A new Parliament committee on financial crimes and tax fraud will also look at how digital companies should be taxed. Find out more about the committee in our interview with its chair.
All EU countries should take steps to clamp down on tax avoidance schemes, said MEPs on Tuesday 14 November during a debate on the Paradise Papers scandal.
German, Italian, Dutch and Irish finance ministers appeared before Parliament's Panama papers investigative committee on 11 July. Check out our video.
Only death and taxes are certain in life - as the cliché goes - but that doesn't mean you have to like either. In the case of taxes, it's made worse by not everyone paying their fair share. According to the latest Eurobarometer survey commissioned by the European Parliament, 75% of all Europeans believe the EU should do more to fight tax fraud. Read on to find what the Parliament is currently working on to address the issue.
Jean-Claude Juncker was questioned about the fight against tax evasion by inquiry committee during a hearing at the Parliament on 30 May
The European Commission's ruling that Apple should pay Ireland €13 billion in taxes has reignited the discussion of how much tax large companies should pay. Competition Commissioner Margrethe Vestager won wide support from MEPs when explaining the Commission’s approach in a plenary debate on 14 September. A week earlier we talked to German EPP member Markus Ferber, one of the Parliament's leading members on tax issues. Read on to find out what he had to say about the Apple ruling and tax deals.
The beautiful game is sometimes marred by shady financial dealings. A Parliament committee held a meeting with experts to find out more about money's role in football.
It's vital Europe takes up the leadership in the fight against tax evasion, Nobel Prize-winning economist Joseph E. Stiglitz told Parliament's inquiry committee investigating the Panama papers on 16 November. Stiglitz, who served as an advisor to the Panama government following the revelations, said the US was unlikely to be effective in tackling the issue: "When your [future] president is evader-in-chief, it’s hard to have confidence in where we are going to go."
The Parliament is working to establish a fair and transparent European tax system.
Fraud involving VAT on goods exported to other member states costs EU tax payers an estimated €50 billion a year. The European Commission has come up with an action plan to clamp down on VAT fraud and update current VAT rules that have been left unchanged since 1993. MEPs debate the action plan on Wednesday 23 November and vote on it the following day. Read on to find out more about Parliament's position and watch our video for an explanation of how VAT fraud works.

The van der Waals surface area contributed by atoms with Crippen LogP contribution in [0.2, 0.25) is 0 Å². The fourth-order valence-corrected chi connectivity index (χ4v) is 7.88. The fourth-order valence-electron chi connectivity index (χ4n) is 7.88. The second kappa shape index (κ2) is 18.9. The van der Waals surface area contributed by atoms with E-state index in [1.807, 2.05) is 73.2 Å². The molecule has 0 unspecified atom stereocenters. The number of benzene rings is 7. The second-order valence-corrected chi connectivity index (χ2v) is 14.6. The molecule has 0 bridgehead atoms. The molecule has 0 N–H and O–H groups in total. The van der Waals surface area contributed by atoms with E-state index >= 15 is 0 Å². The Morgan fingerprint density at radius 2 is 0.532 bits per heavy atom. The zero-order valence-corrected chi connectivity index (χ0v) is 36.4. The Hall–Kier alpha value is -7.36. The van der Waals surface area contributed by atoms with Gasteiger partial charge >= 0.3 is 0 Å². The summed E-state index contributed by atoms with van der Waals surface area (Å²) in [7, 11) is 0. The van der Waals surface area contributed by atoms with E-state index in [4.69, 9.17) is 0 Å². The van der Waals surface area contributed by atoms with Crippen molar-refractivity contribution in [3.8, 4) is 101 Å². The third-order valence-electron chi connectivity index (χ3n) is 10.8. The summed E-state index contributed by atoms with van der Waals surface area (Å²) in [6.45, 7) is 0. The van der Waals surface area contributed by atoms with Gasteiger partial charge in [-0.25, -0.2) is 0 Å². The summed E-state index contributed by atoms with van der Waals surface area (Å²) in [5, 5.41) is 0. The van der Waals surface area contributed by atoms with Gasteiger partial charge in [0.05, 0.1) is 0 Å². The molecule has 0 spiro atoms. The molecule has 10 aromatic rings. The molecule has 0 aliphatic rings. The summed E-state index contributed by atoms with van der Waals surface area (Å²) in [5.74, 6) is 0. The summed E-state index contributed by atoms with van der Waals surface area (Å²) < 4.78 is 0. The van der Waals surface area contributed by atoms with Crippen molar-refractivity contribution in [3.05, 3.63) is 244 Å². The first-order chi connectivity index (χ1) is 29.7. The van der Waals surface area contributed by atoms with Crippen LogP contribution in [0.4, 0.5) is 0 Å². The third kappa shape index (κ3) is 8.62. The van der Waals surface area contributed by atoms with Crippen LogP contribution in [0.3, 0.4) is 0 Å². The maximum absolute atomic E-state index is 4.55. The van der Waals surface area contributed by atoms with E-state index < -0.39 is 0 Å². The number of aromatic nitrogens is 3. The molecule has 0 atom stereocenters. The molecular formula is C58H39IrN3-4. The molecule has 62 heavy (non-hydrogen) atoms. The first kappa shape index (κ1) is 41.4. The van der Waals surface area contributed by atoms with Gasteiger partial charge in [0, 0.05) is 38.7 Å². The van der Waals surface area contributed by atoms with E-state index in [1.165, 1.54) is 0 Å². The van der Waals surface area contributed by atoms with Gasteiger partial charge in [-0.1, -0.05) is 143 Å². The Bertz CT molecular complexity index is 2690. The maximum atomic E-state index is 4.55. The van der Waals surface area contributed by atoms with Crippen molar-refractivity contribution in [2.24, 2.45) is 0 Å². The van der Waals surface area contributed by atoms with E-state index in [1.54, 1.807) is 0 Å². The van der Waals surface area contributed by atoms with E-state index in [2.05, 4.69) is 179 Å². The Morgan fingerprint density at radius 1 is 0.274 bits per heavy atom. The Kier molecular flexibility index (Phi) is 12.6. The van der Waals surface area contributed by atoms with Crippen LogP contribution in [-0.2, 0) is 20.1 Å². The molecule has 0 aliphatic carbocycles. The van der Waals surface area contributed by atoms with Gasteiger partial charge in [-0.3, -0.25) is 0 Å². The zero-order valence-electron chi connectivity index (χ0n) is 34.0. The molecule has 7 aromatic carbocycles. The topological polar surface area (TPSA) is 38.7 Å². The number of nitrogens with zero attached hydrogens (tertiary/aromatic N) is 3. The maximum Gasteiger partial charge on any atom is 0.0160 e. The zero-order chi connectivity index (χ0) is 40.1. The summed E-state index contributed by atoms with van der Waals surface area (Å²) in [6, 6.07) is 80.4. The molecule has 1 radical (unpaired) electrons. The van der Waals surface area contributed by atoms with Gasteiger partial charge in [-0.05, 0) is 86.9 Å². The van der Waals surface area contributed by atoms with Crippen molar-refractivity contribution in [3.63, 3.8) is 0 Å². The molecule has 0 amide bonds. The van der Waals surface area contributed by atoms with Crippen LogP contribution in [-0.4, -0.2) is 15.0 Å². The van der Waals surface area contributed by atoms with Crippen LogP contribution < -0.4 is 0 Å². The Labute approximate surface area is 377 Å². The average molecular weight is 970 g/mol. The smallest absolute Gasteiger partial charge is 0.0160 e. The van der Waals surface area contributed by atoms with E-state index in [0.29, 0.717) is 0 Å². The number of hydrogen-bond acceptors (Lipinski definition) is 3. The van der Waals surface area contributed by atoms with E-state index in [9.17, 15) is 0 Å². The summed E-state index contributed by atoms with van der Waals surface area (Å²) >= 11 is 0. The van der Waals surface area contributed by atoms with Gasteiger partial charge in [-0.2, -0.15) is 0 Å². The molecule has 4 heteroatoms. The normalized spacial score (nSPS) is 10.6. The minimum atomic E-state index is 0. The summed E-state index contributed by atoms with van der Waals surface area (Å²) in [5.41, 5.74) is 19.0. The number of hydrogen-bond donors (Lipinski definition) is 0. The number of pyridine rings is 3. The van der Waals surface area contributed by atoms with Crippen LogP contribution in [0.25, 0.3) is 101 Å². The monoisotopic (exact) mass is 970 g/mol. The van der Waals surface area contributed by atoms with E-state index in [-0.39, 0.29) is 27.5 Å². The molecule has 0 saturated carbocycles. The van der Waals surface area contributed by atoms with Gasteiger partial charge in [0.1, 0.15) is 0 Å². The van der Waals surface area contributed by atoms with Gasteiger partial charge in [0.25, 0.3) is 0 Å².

Corporations use loopholes to avoid paying taxes, for example by shifting profits to EU countries with lower taxes. New EU rules would put an end to this.
MEPs have adopted recommendations by the inquiry committee looking into the Panama papers. Its report says that some EU countries have not done enough to tackle tax evasion.
MEPs have hit out at EU finance ministers for removing eight countries from the EU's blacklist of tax havens and warn that it will hamper the fight against tax evasion and tax avoidance.
Panama papers inquiry committee
Tax avoidance by companies cost EU countries €160-190 billion in lost revenue a year. MEPs discussed new measures to fight the most common practices on Tuesday 7 June and vote in favour of them the following day. Read more about the legislation and check our infographic that shows corporate tax rates and respective tax income by member state.
Multinationals should pay their taxes where they make their profits, according to one of the recommendations by the tax rulings committee, which were adopted by MEPs on 25 November. Report authors Elisa Ferreira (S&D, Portugal) and Michael Theurer (ALDE, Germany) told us it had been difficult for the committee to get answers from multinationals and member states during its nine-month investigation, but that its recommendations could lead to fairer tax competition.
Second tax rulings committee
First tax rulings committee
Commission President Jean-Claude Juncker appeared in person for Parliament’s extraordinary debate on the fight against tax avoidance, prompted by the recent revelation of secret deals granting preferential tax treatments to multinational companies in Luxembourg.
The European Parliament rejected a motion of censure against Commission President Jean-Claude Juncker’s team on Thursday, with 461 votes against, 101 in favour and 88 abstentions. The motion was tabled by 76 EFDD and non-attached MEPs further to the "Lux leaks" plenary session debate with Mr Juncker on 12 November. A debate on the motion was held on Monday.